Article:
In an appeal stemming from the denial of a patent application under § 102(b), the US Court of Appeals for the Federal Circuit reversed the Patent Trial and Appeal Board (PTAB) by holding that the claims’ preambles were claim limitations that overcame anticipation over the cited prior art. In re: Fought, Case No. 19-1127 (Fed. Cir. Nov. 4, 2019 (Newman, J).
The patent application at issue contained two claims, each of which recited the same preamble: “A travel trailer having . . . .” The examiner rejected each claim under (pre-America Invents Act) § 102(b). A first reference, cited by the examiner to reject claim 1, described a conventional truck trailer such as a refrigerated trailer. The second reference cited by the examiner to reject claim 2 described a bulkhead for shipping compartments. The applicant argued that “travel trailer” recited in the preamble of each claim should be considered a limitation on the scope of the claim and offered extrinsic evidence to define “travel trailer.” The examiner nevertheless maintained the anticipation rejections. The applicant appealed to the PTAB, again arguing that “travel trailer” in the preamble was a claim limitation and that the examiner erred by failing to specify the level of ordinary skill in the art. The PTAB affirmed without addressing the second issue. Applicant appealed to the Federal Circuit Starting with the preamble issue, the Federal Circuit noted that whether a preamble is a limitation is a claim construction issue. Generally, a preamble “merely states the purpose of intended use of an invention” and is not treated as a limitation. However, a preamble may be a limitation when, for example, a claim relies on the preamble for antecedent basis to support other limitations.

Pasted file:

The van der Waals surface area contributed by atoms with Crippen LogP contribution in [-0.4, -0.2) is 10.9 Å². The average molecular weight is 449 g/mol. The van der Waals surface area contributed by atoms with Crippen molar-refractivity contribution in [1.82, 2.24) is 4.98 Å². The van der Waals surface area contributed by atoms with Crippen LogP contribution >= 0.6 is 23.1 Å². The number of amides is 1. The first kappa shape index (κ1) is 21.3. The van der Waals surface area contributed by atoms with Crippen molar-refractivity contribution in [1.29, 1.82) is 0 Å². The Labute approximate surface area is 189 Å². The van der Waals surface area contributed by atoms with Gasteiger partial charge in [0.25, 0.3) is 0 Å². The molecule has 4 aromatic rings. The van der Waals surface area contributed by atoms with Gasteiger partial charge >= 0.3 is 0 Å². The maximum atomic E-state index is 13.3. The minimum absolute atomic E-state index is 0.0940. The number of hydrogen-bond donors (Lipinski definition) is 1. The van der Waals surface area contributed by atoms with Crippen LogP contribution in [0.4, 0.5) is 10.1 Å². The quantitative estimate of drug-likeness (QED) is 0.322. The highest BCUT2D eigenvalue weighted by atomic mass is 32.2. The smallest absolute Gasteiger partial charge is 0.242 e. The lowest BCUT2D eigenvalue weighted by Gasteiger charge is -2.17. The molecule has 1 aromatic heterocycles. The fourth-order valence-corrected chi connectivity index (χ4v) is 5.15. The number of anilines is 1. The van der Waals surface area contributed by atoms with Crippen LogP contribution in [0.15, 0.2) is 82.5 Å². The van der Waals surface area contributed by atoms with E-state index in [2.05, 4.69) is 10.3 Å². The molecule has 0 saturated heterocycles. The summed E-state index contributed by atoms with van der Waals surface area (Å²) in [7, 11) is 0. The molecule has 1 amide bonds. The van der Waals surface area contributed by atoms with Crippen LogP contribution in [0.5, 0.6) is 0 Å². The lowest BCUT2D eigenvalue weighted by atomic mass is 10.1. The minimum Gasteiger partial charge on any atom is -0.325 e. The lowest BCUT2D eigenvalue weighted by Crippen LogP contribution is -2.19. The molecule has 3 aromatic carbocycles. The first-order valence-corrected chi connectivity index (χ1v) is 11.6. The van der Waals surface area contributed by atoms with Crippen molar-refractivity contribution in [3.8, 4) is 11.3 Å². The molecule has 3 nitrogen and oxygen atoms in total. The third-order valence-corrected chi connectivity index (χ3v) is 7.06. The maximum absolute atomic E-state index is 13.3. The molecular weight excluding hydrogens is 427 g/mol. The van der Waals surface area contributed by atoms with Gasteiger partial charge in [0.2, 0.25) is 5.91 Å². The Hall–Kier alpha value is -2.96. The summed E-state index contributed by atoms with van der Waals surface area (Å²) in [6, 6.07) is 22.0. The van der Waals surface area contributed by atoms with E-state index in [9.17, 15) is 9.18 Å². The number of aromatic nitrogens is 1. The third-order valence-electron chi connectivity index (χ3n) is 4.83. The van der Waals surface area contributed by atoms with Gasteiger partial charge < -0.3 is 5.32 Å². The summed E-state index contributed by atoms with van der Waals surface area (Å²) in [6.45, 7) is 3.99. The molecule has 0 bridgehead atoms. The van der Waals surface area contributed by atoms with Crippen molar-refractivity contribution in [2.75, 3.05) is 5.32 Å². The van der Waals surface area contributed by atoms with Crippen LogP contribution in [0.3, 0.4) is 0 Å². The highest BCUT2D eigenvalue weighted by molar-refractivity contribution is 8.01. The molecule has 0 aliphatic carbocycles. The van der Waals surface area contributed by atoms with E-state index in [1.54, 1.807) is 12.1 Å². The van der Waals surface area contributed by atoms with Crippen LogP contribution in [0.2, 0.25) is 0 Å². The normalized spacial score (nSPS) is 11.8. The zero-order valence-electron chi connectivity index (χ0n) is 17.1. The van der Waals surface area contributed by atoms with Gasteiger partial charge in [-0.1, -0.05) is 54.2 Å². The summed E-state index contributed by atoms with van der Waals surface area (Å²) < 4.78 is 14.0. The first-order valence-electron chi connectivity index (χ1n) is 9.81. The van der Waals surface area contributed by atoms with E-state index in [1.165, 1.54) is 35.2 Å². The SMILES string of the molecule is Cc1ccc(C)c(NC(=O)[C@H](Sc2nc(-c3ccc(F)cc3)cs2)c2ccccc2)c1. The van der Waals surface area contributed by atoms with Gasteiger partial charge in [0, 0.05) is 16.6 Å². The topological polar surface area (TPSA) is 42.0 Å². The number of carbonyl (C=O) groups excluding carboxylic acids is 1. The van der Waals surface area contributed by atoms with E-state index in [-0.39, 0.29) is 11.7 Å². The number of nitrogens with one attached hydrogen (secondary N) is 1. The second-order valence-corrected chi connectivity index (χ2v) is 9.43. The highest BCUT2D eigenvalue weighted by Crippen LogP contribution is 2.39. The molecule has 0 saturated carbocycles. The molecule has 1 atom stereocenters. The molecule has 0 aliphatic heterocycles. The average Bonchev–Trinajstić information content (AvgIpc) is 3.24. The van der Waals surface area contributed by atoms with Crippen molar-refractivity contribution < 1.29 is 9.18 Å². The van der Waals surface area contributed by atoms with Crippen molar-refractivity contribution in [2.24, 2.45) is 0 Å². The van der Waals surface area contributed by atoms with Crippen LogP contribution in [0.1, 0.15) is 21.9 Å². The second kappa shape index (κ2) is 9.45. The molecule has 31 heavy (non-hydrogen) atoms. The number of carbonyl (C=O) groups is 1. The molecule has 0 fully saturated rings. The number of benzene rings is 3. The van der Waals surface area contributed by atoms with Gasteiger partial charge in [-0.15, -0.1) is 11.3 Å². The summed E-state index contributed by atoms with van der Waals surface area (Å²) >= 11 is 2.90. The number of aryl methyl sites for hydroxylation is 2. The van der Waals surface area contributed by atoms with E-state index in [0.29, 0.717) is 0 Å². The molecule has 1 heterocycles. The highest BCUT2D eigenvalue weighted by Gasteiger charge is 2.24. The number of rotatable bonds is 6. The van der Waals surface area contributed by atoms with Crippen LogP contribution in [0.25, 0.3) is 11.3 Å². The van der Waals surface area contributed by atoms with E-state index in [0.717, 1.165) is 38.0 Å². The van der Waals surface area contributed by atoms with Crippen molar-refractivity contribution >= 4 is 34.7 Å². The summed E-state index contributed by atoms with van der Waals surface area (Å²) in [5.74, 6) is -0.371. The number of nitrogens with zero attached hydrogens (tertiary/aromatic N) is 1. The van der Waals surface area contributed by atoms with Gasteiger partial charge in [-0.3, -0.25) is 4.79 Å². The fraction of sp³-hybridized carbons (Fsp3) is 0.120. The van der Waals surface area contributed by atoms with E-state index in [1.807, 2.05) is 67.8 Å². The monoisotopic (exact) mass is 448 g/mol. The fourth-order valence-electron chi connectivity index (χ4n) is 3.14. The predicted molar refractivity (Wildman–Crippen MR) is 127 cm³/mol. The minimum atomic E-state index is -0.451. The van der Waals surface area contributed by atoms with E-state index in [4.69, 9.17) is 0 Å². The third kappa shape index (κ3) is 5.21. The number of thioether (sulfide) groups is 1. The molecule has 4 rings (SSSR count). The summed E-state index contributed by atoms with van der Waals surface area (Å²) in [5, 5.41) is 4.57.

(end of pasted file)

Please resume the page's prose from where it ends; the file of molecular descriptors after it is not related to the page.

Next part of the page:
Here, the Federal Circuit found that the recitation to a “travel trailer” was a preamble, notwithstanding that the claim did not use the traditional transitional language between the claim and the body, explaining that the word “having” performed the same function as would be performed by the more conventional transition “comprising.”
The Federal Circuit then found that the recitation of “travel trailer” served as antecedent basis for a term appearing in the body of a claim and should therefore be considered as a limitation. Turning to the definition of “travel trailer,” the Court found that the applicant’s extrinsic evidence supported a finding that “‘travel trailer’ is a specific type of recreational vehicle that includes a living quarters.” According to the Court, the extrinsic evidence demonstrated that the recitation to a “travel trailer” was not merely an intended use, but was instead a structural requirement. Accordingly, the Federal Circuit reversed the anticipation rejections, noting that the cited references did not disclose a travel trailer under this definition.
Finally, the Federal Circuit noted that the examiner did not err in failing to define the level of ordinary skill in the art, explaining that an examiner must only articulate the level of ordinary skill in the art when the applicant argues that the level of ordinary skill would change the result. Since the applicant never made such an argument, the examiner did not err in this regard.
Practice Note: Patent applicants should remember that a claim preamble may constitute a limitation on scope that may be relied on to overcome the application of certain prior art. Moreover, if an applicant wants to force an examiner to define the level of ordinary skill in the art, she must first present an argument that the examiner’s application of prior art would change depending on the level of ordinary skill in the art.